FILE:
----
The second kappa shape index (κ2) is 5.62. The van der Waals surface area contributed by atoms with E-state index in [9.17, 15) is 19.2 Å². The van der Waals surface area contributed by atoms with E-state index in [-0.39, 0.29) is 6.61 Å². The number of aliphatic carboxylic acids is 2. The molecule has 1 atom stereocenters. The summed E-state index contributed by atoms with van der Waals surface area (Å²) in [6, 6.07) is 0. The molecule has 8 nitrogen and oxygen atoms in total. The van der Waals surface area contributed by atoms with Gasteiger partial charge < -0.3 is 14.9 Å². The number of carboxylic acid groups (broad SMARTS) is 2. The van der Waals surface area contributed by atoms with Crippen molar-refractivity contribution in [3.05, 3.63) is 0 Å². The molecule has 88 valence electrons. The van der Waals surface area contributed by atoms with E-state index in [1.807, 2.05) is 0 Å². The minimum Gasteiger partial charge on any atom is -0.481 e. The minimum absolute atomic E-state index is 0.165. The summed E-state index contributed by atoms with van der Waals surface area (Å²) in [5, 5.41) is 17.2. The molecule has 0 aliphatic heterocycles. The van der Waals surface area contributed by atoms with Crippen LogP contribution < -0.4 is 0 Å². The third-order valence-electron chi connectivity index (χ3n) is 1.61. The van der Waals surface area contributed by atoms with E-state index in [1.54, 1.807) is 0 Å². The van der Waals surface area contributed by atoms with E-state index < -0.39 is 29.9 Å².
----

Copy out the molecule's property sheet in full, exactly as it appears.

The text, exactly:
The second kappa shape index (κ2) is 5.62. The van der Waals surface area contributed by atoms with E-state index in [9.17, 15) is 19.2 Å². The van der Waals surface area contributed by atoms with E-state index in [-0.39, 0.29) is 6.61 Å². The number of aliphatic carboxylic acids is 2. The molecule has 1 atom stereocenters. The summed E-state index contributed by atoms with van der Waals surface area (Å²) in [6, 6.07) is 0. The molecule has 8 nitrogen and oxygen atoms in total. The van der Waals surface area contributed by atoms with Gasteiger partial charge < -0.3 is 14.9 Å². The number of carboxylic acid groups (broad SMARTS) is 2. The van der Waals surface area contributed by atoms with Crippen molar-refractivity contribution in [3.05, 3.63) is 0 Å². The molecule has 88 valence electrons. The van der Waals surface area contributed by atoms with E-state index in [1.807, 2.05) is 0 Å². The minimum Gasteiger partial charge on any atom is -0.481 e. The minimum absolute atomic E-state index is 0.165. The summed E-state index contributed by atoms with van der Waals surface area (Å²) in [5, 5.41) is 17.2. The molecule has 0 aliphatic heterocycles. The van der Waals surface area contributed by atoms with Crippen LogP contribution < -0.4 is 0 Å². The third-order valence-electron chi connectivity index (χ3n) is 1.61. The van der Waals surface area contributed by atoms with E-state index in [1.54, 1.807) is 0 Å². The van der Waals surface area contributed by atoms with E-state index < -0.39 is 29.9 Å².